NEW YORK -- On Sunday, 400,000 people marched the streets of Manhattan to take a stand against climate change.
Said to be the largest-ever demonstration against climate change, the People’s Climate March in New York City drew folks of all stripes: grandparents who said they were marching so their grandchildren might grow up on a healthy planet; young people who shouted chants against corporate power; farmers who wanted fracking to stop; a little girl named Ileana, who told The Huffington Post that she was there so orangutans would have a fighting chance at survival.
Though they may have had different reasons for being there and different ways of expressing themselves, there seemed to be a desperation that permeated everyone’s cries for a better tomorrow. There was, however, also a pervasive and unmistakable feeling of hope.
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“It’s hard to be pessimistic when you’re here,” Lindsey Allen, executive director of Rainforest Action Network, told HuffPost before the march began Sunday, gesturing at the crowd around her. “People power is really what’s going to stop the climate crisis, and it’s encouraging to see all these people out on the streets right now, people who are going to go back and be inspired to continue this work. It’s inspiring because this is just a snapshot of an awakening that’s really spreading around the globe.”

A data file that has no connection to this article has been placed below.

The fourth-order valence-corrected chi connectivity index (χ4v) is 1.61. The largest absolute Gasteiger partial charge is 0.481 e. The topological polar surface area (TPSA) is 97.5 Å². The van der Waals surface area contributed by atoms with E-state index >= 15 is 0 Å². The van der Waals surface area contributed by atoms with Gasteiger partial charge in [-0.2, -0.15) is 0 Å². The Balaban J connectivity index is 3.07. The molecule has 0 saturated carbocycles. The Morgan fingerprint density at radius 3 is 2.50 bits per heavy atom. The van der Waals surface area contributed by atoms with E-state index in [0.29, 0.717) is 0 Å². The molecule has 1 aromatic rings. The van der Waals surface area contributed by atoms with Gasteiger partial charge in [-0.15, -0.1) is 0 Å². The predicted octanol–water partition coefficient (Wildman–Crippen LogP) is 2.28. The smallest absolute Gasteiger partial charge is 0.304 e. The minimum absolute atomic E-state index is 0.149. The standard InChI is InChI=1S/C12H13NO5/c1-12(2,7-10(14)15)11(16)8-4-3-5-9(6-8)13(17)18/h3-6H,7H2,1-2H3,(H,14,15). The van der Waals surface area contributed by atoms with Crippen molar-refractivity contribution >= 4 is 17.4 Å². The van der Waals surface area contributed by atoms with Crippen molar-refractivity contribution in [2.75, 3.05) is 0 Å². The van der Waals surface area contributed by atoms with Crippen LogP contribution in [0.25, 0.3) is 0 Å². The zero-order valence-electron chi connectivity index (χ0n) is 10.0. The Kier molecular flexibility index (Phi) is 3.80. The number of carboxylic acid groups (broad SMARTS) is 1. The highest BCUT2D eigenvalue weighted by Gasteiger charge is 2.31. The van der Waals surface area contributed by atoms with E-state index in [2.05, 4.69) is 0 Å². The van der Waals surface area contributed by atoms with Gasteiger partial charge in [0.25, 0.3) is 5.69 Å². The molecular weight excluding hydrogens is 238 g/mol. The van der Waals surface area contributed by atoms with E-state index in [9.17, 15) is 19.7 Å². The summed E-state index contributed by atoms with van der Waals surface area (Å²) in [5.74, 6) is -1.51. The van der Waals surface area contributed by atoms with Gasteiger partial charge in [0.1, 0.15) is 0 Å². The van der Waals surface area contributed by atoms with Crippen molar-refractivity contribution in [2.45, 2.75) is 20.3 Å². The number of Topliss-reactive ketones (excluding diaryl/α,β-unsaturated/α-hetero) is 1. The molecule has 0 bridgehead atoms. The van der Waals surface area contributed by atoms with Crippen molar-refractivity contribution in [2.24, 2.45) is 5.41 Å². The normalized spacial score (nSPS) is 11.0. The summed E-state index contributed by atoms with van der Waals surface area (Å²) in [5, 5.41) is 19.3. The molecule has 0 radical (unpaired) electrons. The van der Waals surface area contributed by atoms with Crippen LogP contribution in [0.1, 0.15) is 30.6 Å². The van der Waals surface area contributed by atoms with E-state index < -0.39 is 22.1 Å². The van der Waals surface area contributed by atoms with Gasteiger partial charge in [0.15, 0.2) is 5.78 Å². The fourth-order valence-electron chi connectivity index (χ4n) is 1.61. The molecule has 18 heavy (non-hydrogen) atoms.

Kiran Ponada, a 27-year-old research assistant at City University of New York, told HuffPost that although she’s harbored doubts about humanity’s chances against climate change, her confidence has been buoyed.
“I think the more people make noise, the greater chance that policymakers will listen and will actually do something,” she said. “I’ve known that the climate change movement has been gaining momentum, and today is really evidence that it has.”
Scroll down to see signs from the People's Climate March in New York City, and be inspired yourself.
This blog post is part of the #WhyICare blog series, curated by the editors of HuffPost Generation Change in recognition of the People's Climate March in New York City on September 21, 2014. To see all the other posts in the series, click here.
Join the conversation on Twitter and tell us why you care about the climate crisis with the hashtags #WhyICare and #PCM. For more information about the People's Climate March, click here.